Pupil Premium

What is Pupil Premium?

The government allocates a sum of money to school which is called the ‘Pupil Premium’. This is to improve the educational chances of students who may find circumstances outside school challenging due to financial hardship or other issues. The four identified groups are: students who are entitled to free school meals or had been entitled in the last six years (FSM Ever 6), students who have a parent working for the armed forces (a Service child), children in local authority care (LAC) and children adopted from care (Post-LAC).

The Funding

Funding for 2016/17 is £935 per FSM Ever 6 student, £1,900 per LAC and Post-LAC, £300 per Service child and will be a total minimum of £304,500. This will be spent on targeted additional support strategies and interventions resulting in every student, however financially disadvantaged, being able to:

  • Improve their levels of attainment and progress
  • Close attainment gaps relative to school averages
  • Have full access to our curriculum
  • Access our extra-curricular provision and enrichment
  • Access appropriate support for their mental health and well-being

The aim is to ensure that disadvantage does not hinder potential and to monitor, evaluate and intervene.

This year there are 321 students at Meridian High School who qualify for Pupil Premium funding. Although all individual students and their circumstances are unique we have identified several potential barriers which, if overcome, will close the gap in attainment between Pupil Premium and their non-qualifying peers.

  1. Lower than average abilities on entry in literacy and numeracy: these prevent progress, not only in core subjects, but in the wider curriculum
  2. Lack of access to literature in the home environment
  3. Attendance
  4. Nutrition: lack of food and/or poor dietary choices
  5. Low levels of self-esteem, mental health and wellbeing
  6. Low aspirations and motivation to succeed academically
  7. Lack of skills and knowledge of how to approach learning outside of the classroom.

Our strategies are designed to overcome the identified barriers over time to ensure students can progress and be successful academically and socially in school and in their future lives.

From September 2016, we have increased the capacity to ‘Close the Gap’ with our provision being driven through a focus on ‘academic progress’ and ‘student support’. These areas are led by our Heads of House: Mr J Gardner (North), Miss N Cooper (East), Mrs N Bradley (South) and Ms JA Harris (Student behaviour. If you would like to find out more about our Pupil Premium provision, Mrs Watson (Senior Assistant Headteacher) would be pleased to hear from you.

We review Pupil Premium expenditure and impact each year and ensure that it has maximum impact. We will publish the impact by the end of each November following the results the previous summer’s results.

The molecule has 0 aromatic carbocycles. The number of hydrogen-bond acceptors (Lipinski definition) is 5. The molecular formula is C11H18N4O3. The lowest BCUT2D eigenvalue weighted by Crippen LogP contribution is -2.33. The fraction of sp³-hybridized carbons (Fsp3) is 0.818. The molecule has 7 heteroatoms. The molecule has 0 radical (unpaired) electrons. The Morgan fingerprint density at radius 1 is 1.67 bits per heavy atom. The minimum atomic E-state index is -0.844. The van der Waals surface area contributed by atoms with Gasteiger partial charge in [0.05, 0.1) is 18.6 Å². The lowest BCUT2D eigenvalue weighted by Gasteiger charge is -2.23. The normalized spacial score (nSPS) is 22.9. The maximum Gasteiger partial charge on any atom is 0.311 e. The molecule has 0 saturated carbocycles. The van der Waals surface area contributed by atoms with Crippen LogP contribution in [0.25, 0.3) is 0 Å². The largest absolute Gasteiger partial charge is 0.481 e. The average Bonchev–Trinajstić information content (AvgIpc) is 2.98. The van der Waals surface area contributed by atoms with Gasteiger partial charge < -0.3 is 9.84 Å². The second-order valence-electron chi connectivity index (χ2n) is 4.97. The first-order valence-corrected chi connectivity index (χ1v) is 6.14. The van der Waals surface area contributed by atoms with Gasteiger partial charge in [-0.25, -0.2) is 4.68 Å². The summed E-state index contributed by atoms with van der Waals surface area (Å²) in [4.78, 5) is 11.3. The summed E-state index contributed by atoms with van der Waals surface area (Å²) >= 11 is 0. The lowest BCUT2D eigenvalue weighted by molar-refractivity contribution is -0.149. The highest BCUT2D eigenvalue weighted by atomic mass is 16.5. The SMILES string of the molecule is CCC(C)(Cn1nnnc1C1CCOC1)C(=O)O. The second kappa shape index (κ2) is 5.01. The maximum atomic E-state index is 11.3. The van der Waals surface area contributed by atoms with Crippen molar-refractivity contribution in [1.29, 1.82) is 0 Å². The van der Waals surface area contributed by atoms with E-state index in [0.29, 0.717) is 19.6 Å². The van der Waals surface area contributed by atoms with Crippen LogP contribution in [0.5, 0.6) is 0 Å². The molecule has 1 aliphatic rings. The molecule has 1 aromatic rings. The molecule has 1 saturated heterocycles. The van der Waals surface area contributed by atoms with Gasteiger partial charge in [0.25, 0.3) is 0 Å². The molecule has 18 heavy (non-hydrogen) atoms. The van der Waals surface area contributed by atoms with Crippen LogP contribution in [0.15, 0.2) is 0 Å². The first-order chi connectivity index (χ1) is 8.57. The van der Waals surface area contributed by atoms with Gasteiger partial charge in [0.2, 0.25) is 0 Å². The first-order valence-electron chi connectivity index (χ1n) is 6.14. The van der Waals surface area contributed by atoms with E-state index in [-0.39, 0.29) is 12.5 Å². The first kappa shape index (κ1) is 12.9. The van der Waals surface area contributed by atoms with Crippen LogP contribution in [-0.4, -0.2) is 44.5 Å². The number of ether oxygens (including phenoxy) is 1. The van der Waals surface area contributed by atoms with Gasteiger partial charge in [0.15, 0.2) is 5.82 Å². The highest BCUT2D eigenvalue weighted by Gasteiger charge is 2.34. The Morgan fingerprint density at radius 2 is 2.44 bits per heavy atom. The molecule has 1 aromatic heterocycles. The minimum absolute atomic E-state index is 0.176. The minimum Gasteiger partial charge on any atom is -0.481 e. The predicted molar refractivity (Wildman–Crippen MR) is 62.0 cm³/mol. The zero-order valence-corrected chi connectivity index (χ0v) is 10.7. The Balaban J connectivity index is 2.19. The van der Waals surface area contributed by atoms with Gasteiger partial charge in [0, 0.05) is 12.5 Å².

Year 7 Literacy & Numeracy catch-up premium

The Literacy and Numeracy Catch Up Premium is an additional fund to support year 7 pupils who did not achieve the expected standing in reading or maths at the end of Key Stage 2. Historically, this has meant students failing to achieve level 4 in either area. Due to changes in assessment and reporting at Key Stage 2, in 2016 to 2017 schools will receive the same overall amount of year 7 catch-up premium funding they received in 2015 to 2016, adjusted to reflect the percentage change in the size of the year 7, based on October 2016 census. In the last academic year, we received £15.000 We are due to receive the funding for this academic year in February 2017.

We plan to use the funding to maintain the provisions, interventions and improvements to resources we have used in the previous academic year. The strategies have worked well in improving rates of progression in the previous year 7 cohort making them one of the fastest improving year groups in the school.

The catch up funding was used in a number of areas. Firstly, to ensure quality first provision we increased staffing in the core areas of maths and English to enable us to dedicate increased curriculum time to these subjects and smaller class sizes. 

We timetable discrete reading lessons in our library utilising the Accelerated Reading programme to differentiate and challenge all levels of readers. In addition, we employ a full time librarian who curates the library stocks to meet the needs and interests of our students and we have invested in books that engage reluctant readers. We have used the funding to improve the fabric of the library making it a comfortable and inviting space for students in their reading lessons and at break and lunchtimes.

HLTA in literacy, HLTA SALT,  and TA with strong mathematical skills strengthen support in the areas of literacy and numeracy. Investment in CPD for the TAs using MPTA strategies further increases their impact with our less confident and independent learners. Catch up programmes include Sound Training, Ruth Miskin's Fresh Start Phonics and Lexia are used on targeted groups.

CATs testing as part of our transition model enables planning for the curriculum tailored to the incoming year 7 cohort and ensures our teaching groups are mixed ability which is evidenced to benefit lower and middle ability students especially in the area of mathematics.